Appleton's Dictionary of Machines, Mechanics, Engine-work, and Engineering. New York: D. Appleton & Co. 2 vols., roy. 8vo., pp. 960 each.

A very valuable and convenient manual for the mechanician. Its treatises contain much that is interesting to all; the articles, e. g., on the Croton Aqueduct and the Brooklyn Dry Dock, both afford the engineer his professional information and contain narratives of two enterprises in which every American may take justifiable pride. Large masses of technical information, and many valuable tables, and clear and detailed cuts, are throughout given.

A Critical Dictionary of English Literature, and British and American Authors. By 8. AUSTIN ALLIBONE. Vol. I. Philadelphia: Childs & Peterson, 1858. Roy. 8vo., pp. 1005.

This work fills a new place in literature. We have had cyclopædias of biography, and of books; but none of the book-makers' lives and works together.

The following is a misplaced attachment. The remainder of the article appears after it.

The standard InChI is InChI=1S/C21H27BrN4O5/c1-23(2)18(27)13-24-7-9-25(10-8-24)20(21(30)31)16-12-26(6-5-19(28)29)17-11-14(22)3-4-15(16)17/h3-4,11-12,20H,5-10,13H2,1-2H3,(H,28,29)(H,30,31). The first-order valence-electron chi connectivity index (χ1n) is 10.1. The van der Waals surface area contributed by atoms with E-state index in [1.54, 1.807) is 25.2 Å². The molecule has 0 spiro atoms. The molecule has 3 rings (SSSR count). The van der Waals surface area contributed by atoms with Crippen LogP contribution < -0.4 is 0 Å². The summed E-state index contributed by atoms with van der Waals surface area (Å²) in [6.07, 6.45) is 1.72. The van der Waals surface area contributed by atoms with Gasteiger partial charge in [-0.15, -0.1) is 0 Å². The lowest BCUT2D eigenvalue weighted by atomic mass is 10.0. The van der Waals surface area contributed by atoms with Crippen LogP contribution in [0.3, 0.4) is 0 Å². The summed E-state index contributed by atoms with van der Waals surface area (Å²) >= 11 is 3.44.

The list of names is very satisfactorily full; for no such list will ever be per. fect. The bibliographical lists of each author's works are also remarkably full and correct. The indexes, which Mr. Allibone proposes to add, will constitute an extensive apparatus for referring to literature. In short, the work promises to be indispensable to every man of letters or literary culture or leisure.

American Almanac and Repository of Useful Knowledge for 1860. Boston: Crosby, Nichols & Co. 12mo., pp. 391.

This invaluable annual has now completed a series of thirty-one numbers. The thirty volumes contain a mass of general and detailed information respecting the financial, political, intellectual, and social condition of the country and the states nowhere else so compact and accessible. Each year's number furnishes the owner with the means of a solid knowledge of the condition of the country